Abstract. Causal inference from observational data is one of the most fundamental problems in science. In general, the task is to tell whether it is more likely that \(X\) caused \(Y\), or vice versa, given only data over their joint distribution. In this paper we propose a general inference framework based on Kolmogorov complexity, as well as a practical and computable instantiation based on the Minimum Description Length (MDL) principle.
Simply put, we propose causal inference by compression. That is, we infer that \(X\) is a likely cause of \(Y\) if we can better compress the data by first encoding \(X\), and then encoding \(Y\) given \(X\), than in the other direction. To show this works in practice, we propose Origo, an efficient method for inferring the causal direction from binary data. Origo employs the lossless Pack compressor (Tatti & Vreeken, 2008) and searches for that set of decision trees that encodes the data most succinctly. Importantly, it works directly on the data and does not require assumptions about neither distributions nor the type of causal relations.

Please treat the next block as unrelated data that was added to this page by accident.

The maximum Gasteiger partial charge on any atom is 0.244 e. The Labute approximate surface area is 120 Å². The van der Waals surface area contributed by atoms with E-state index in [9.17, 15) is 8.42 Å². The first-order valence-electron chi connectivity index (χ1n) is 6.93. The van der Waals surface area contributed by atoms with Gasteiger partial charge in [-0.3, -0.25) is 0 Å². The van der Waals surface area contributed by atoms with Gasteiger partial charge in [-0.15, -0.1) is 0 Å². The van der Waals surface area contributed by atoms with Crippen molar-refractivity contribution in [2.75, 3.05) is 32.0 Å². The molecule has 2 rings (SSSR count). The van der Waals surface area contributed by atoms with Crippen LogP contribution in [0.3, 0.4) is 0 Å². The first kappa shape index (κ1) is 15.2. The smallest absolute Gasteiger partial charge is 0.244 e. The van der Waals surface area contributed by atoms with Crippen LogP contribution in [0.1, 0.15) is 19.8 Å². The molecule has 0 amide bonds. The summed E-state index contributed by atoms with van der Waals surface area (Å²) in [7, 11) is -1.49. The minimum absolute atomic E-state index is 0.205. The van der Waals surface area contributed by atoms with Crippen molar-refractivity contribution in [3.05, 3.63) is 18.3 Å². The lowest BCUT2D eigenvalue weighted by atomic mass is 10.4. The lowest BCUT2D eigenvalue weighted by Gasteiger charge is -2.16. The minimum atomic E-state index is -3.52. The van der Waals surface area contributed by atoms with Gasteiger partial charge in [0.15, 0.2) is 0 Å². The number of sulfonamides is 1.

To evaluate Origo in practice, we provide extensive experiments on synthetic, benchmark, and real-world data, including three case studies. Altogether the experiments show that Origo reliably infers the correct causal direction on a wide range of settings.